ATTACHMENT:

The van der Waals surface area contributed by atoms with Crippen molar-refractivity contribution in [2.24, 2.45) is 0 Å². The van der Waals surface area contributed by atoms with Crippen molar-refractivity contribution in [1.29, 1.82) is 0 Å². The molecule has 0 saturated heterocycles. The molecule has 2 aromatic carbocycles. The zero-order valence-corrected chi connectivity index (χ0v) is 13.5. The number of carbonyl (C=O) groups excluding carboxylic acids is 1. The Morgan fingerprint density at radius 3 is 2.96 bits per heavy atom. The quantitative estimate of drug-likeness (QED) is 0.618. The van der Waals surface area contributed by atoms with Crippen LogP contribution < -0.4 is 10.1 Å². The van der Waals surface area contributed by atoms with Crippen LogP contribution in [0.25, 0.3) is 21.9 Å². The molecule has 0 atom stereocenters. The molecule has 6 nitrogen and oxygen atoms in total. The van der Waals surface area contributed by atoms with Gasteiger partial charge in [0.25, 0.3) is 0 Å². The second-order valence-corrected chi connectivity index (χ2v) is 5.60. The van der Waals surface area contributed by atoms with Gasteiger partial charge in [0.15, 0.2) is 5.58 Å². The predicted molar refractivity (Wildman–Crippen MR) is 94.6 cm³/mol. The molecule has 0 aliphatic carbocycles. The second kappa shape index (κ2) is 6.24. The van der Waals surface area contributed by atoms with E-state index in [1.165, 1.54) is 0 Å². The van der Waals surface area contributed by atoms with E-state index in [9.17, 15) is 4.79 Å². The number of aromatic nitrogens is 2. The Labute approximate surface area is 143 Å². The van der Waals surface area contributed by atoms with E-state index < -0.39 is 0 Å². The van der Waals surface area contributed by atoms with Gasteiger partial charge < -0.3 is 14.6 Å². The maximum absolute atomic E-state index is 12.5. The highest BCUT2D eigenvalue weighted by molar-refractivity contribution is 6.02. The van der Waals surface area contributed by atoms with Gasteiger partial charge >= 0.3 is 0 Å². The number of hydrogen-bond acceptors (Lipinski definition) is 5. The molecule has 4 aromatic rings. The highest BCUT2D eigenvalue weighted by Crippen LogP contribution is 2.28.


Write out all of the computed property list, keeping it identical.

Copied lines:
The van der Waals surface area contributed by atoms with Crippen molar-refractivity contribution in [2.24, 2.45) is 0 Å². The van der Waals surface area contributed by atoms with Crippen molar-refractivity contribution in [1.29, 1.82) is 0 Å². The molecule has 0 saturated heterocycles. The molecule has 2 aromatic carbocycles. The zero-order valence-corrected chi connectivity index (χ0v) is 13.5. The number of carbonyl (C=O) groups excluding carboxylic acids is 1. The Morgan fingerprint density at radius 3 is 2.96 bits per heavy atom. The quantitative estimate of drug-likeness (QED) is 0.618. The van der Waals surface area contributed by atoms with Crippen LogP contribution < -0.4 is 10.1 Å². The van der Waals surface area contributed by atoms with Crippen LogP contribution in [0.25, 0.3) is 21.9 Å². The molecule has 0 atom stereocenters. The molecule has 6 nitrogen and oxygen atoms in total. The van der Waals surface area contributed by atoms with Gasteiger partial charge in [0.25, 0.3) is 0 Å². The second-order valence-corrected chi connectivity index (χ2v) is 5.60. The van der Waals surface area contributed by atoms with Gasteiger partial charge in [0.15, 0.2) is 5.58 Å². The predicted molar refractivity (Wildman–Crippen MR) is 94.6 cm³/mol. The molecule has 0 aliphatic carbocycles. The second kappa shape index (κ2) is 6.24. The van der Waals surface area contributed by atoms with E-state index in [1.165, 1.54) is 0 Å². The van der Waals surface area contributed by atoms with E-state index in [9.17, 15) is 4.79 Å². The number of aromatic nitrogens is 2. The Labute approximate surface area is 143 Å². The van der Waals surface area contributed by atoms with E-state index < -0.39 is 0 Å². The van der Waals surface area contributed by atoms with Gasteiger partial charge < -0.3 is 14.6 Å². The maximum absolute atomic E-state index is 12.5. The highest BCUT2D eigenvalue weighted by molar-refractivity contribution is 6.02. The van der Waals surface area contributed by atoms with Gasteiger partial charge >= 0.3 is 0 Å². The number of hydrogen-bond acceptors (Lipinski definition) is 5. The molecule has 4 aromatic rings. The highest BCUT2D eigenvalue weighted by Crippen LogP contribution is 2.28.